With the resurgence of print and the leveling off of e-books sales, indie bookstores are testing new business models, scouting new locations, and turning their stores into minichains to grow their businesses.

In March, Copperfield’s Books, based in Sebastopol, Calif., opened a new store in Novato, its eighth. Next month, Books Inc., headquartered in San Francisco, will add its 11th in Silicon Valley. In the fall, Book World, headquartered in Appleton, Wis., will open its largest store, its 45th, a 6,000-sq.-ft. location in DeKalb, Ill. And by the year’s end, Dallas-based Half Price Books, the country’s largest indie chain, will have 125 stores in 17 states.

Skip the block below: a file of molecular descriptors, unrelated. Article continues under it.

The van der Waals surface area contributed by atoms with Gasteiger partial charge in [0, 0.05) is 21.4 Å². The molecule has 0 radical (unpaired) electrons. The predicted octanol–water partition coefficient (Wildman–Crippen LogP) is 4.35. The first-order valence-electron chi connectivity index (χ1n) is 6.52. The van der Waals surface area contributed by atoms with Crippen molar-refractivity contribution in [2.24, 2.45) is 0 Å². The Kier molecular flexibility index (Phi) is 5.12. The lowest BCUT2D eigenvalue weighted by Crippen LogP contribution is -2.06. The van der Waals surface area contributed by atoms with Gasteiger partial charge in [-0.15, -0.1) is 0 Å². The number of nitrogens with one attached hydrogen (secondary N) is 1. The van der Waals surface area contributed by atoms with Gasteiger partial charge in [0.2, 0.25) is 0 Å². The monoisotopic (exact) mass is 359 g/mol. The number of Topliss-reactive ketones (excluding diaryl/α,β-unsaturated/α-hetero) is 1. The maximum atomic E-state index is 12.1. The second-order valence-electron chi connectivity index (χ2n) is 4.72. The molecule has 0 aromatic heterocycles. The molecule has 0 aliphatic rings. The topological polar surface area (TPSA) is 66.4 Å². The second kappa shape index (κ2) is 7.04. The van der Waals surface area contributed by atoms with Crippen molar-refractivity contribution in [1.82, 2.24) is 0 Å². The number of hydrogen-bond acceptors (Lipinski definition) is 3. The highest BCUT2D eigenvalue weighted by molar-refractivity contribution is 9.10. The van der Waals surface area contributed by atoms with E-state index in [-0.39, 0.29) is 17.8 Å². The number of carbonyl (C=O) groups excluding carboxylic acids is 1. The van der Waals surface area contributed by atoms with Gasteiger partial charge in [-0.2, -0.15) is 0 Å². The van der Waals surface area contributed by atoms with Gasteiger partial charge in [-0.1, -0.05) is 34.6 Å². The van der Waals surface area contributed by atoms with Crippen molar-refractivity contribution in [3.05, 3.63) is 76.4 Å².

“It’s basically a matter of taking what one knows and leveraging your strengths,” said Mitchell Kaplan, founder of the 34-year-old Books & Books, headquartered in Coral Gables, Fla. “I’ve learned to say, ‘Why not?’ ”

That’s how Kaplan ended up branching into film production, opening a small press, and piloting a hybrid bookstore in Miami last month with No Boundaries Sport, a bicycle store across the street from Kaplan’s flagship location, and with graffiti artist David “Lebo” Le Batard. The result is Books+Books+Bikes+Lebo. Kaplan, who believes that the local aspect of an independent is extremely important, has also formed affiliate relationships with four stores not directly in his area, including the Books & Books in Westhampton Beach, N.Y. He owns five stores.

“We’ve had top-line growth every year for the past six years,” said Mark Wilson, CEO of Joseph-Beth Booksellers. Yet he is concerned about creating bookstore models that are flexible enough to absorb what he regards as “curveballs,” such as the recent Department of Labor overtime rule, which goes into effect on December 1 and could greatly increase payroll costs.